Posts Tagged ‘basil’


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Actually it is not so much that the roots are submerged as they have emerged. After a certain person picked basil leaves to make some pesto, I took the mostly bare stems and placed them in water next to a window. There were just enough leaves left to absorb the light and spark some root growth.

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Fresh basil and garlic soon to become … (drumroll) … pesto! Have a good day, folks. 🙂

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It may not look like much but I am rather happy with this pot of basil. It began as a handful of stalks after Steve and his cooking crew had picked a bag of basil clean in preparation for his pesto. There was just something about the branches that called to me that day. I thought the mass would make a great picture and I wanted to keep them upright so I placed them in a glass. And then, of course, I could not help but wonder what would happen if I actually placed water in the glass. I took some photos and then tucked the glass away. Then lo and behold, I peered into the glass one day and what did I see but roots! I let the roots grow and even added a tiny bit of fertilizer and then soil to the water. The roots grew long and strong and new leaves unfurled. Until finally I could plant this … everlasting plant … in a new pot of soil. It’s the little things … 🙂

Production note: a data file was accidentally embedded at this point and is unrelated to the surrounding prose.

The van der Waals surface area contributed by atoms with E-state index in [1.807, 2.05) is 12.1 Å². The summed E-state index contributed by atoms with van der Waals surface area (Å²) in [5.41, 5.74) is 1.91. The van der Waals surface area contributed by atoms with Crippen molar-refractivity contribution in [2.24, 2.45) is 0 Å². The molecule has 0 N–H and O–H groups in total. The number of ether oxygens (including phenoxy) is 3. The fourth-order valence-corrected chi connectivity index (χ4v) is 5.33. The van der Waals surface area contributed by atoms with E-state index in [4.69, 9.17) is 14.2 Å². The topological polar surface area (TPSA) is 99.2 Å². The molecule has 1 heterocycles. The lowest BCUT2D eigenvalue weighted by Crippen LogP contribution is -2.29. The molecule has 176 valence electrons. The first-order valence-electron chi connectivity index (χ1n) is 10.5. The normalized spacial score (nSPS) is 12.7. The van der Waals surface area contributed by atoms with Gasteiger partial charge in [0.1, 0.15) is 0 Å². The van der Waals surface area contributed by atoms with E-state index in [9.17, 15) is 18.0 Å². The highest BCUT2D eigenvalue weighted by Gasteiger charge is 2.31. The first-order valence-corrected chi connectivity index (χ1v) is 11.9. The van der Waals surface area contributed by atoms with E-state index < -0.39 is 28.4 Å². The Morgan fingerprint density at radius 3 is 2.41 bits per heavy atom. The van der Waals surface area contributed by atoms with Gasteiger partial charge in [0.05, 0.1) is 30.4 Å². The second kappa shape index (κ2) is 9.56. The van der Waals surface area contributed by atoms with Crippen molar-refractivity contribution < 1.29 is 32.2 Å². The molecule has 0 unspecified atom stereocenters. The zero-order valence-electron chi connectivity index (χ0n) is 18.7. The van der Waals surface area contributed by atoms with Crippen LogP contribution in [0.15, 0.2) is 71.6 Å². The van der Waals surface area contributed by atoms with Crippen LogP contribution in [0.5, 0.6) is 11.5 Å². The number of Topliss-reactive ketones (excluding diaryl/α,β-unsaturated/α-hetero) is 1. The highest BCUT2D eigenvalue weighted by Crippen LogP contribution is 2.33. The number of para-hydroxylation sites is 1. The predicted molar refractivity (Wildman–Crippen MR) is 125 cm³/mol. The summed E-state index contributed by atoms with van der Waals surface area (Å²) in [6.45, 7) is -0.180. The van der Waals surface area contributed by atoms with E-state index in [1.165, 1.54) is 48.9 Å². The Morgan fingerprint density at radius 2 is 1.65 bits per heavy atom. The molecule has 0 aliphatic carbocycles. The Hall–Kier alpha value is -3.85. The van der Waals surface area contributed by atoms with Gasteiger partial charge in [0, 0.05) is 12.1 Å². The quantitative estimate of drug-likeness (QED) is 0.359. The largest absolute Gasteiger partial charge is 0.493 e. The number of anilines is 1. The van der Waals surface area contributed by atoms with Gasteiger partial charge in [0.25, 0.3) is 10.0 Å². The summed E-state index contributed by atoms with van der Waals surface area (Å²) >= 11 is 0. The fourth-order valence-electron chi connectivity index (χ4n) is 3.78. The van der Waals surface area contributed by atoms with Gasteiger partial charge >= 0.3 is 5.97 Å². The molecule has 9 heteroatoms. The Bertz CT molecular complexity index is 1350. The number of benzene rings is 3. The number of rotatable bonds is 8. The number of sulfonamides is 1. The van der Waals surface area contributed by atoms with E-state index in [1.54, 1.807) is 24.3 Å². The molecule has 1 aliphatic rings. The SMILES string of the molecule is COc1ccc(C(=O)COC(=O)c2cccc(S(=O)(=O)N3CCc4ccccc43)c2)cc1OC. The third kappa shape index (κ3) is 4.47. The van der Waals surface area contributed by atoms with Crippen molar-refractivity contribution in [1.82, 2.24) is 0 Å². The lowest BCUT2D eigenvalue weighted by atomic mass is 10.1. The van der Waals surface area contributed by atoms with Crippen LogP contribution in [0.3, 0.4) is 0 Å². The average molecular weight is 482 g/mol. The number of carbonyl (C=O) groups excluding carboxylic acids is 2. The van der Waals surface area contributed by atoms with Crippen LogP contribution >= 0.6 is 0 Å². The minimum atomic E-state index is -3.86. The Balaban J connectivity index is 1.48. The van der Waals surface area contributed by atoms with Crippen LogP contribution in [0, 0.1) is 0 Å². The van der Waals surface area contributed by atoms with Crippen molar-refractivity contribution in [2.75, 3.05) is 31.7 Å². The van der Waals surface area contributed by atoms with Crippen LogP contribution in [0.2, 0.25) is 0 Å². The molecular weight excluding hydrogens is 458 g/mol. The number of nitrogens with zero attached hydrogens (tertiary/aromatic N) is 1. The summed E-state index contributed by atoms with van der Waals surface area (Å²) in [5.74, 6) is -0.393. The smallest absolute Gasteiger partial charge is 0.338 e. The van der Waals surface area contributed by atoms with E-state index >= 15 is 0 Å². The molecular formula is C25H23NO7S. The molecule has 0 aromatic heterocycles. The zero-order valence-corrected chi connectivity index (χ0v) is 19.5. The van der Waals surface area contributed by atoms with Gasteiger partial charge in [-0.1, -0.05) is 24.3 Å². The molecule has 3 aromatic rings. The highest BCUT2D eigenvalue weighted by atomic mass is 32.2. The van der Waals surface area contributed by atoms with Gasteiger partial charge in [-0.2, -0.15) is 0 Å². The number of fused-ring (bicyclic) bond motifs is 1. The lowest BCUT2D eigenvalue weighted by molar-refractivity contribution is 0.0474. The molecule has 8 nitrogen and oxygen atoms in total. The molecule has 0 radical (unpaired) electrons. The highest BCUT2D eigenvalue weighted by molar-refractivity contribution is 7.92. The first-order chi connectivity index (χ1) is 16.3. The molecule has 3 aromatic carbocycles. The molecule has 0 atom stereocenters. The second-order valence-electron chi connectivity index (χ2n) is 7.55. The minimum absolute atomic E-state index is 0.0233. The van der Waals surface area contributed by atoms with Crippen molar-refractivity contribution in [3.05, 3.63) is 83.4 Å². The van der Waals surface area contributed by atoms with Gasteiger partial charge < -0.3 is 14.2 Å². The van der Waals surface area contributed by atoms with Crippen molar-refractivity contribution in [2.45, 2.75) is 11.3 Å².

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Thai basil flowers and leaves in a dish awaiting olive oil.

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6 medium strawberries

1/2 teaspoon of sugar, plus extra pinch

splash of red wine

1 tablespoon lemon and/or lime basil leaves, chopped

Hull strawberries.  Slice in half.  Place in medium sized bowl.  Add 1/2 teaspoon of sugar and splash of red wine.  Gently toss until strawberries are well covered.  Place in shallow bowl or in center of a plate.  Sprinkle with basil leaves and the pinch of additional sugar.  Enjoy morning, noon or night.

Recipe and images by Cynthia Staples.

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Stack five to six slices of bacon.  Cut along short end into smaller pieces.  Then cut those slices in half to make chunks.  Toss into cold cast iron pan and cook over high to medium-high heat until brown.  Remove browned bacon pieces and set aside.

While bacon is cooking, dice half a medium onion and set aside.

Once  bacon is cooked, add 1 to 1 1/2 pounds of large peeled and deveined shrimp to bacon grease.  Cook until shrimp are  pink, 1 – 3 minutes.  Remove shrimp.  Add onion to remaining oil, cook for 1 – 2 minutes, then add two cloves of minced  garlic.  Stir and cook for an additional 2 minutes.  Add one 14.5 oz can of diced tomatoes to pan.  Stir to mix onions, garlic and tomatoes.  Add 1 T tomato paste and mix in.  Reduce heat.

Add herbs of your choice (italian seasoning, oregano, etc.) salt and pepper to taste.  Add cayenne pepper to taste if you want a little kick.  Add in six to 7 leaves of fresh basil, cook over med heat until sauce thickens a little. Add bacon and shrimp and heat through.  Add more salt and pepper if needed.

Serve over pasta of your choice.  Thin spaghetti or thin linguine are good choices.  Or just serve with rice and good, crusty bread to dip in juices.

Photography copyrighted Cynthia Staples.  Recipe copyrighted LMM.

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